Some are concerned about the influx of outside money and the proliferation of investor-funded corporate farms. Others welcome a chance to sell land at high prices.

“Some view it as good, some view it as bad,” said Myren.

“There’s been a lot of land bought up in the area and there’s a lot more that’s going to come up for sale here in the next few years.

“As far as whether it’s a good thing or not, I really don’t know how to answer that. At least the land is getting farmed and at least the (new owners) are using locals to farm it,” he added.

Saskatchewan farmland ownership laws state that land can be purchased by Canadian citizens, permanent residents or 100 percent Canadian owned companies that are not publicly traded.

Investors that don’t meet those criteria are limited to buying 10 acres or less, although they may acquire more land if they obtain an exemption from the Saskatchewan Farmland Security Board.

Folk said Canadian investors who buy Saskatchewan farmland are not required to disclose details about their financing arrangements or the source of their investment capital.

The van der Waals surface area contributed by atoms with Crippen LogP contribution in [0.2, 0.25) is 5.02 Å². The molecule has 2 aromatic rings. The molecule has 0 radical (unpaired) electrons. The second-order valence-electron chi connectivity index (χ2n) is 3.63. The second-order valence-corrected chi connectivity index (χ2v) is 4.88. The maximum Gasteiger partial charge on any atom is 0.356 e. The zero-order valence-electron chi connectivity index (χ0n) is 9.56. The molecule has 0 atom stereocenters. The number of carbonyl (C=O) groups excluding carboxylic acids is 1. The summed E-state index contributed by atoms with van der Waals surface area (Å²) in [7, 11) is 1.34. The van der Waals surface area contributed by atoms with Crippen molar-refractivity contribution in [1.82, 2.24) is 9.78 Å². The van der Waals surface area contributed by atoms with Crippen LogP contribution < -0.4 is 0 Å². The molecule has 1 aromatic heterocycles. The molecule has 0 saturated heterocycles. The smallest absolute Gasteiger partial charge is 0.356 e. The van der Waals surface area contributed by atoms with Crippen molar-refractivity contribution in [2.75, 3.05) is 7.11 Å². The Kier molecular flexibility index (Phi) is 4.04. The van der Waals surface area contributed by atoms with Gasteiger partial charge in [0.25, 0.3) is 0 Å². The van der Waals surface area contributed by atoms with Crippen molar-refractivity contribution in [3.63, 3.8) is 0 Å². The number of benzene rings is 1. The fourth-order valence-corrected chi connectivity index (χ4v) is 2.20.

Because of concerns over foreign ownership, the board has recently asked a handful of investors to sign declarations stating that they are the sole owners of the land.

“What we check is who is on title to the property, who is the owner,” Folk said.

“The legislation does not restrict who can provide the owner with financing so if there’s an investor who lives in B.C. that wants to get (offshore) financing … there’s nothing in the legislation that would restrict that.

“Some of the people that we deal with have significant wealth behind them and it’s often a situation where they’re coming into the country, becoming a permanent resident of Canada and coming over with a fairly sizable amount of money and they’re looking to invest,” he added.

“It would appear that Saskatchewan (farmland) is a hot commodity … these days.”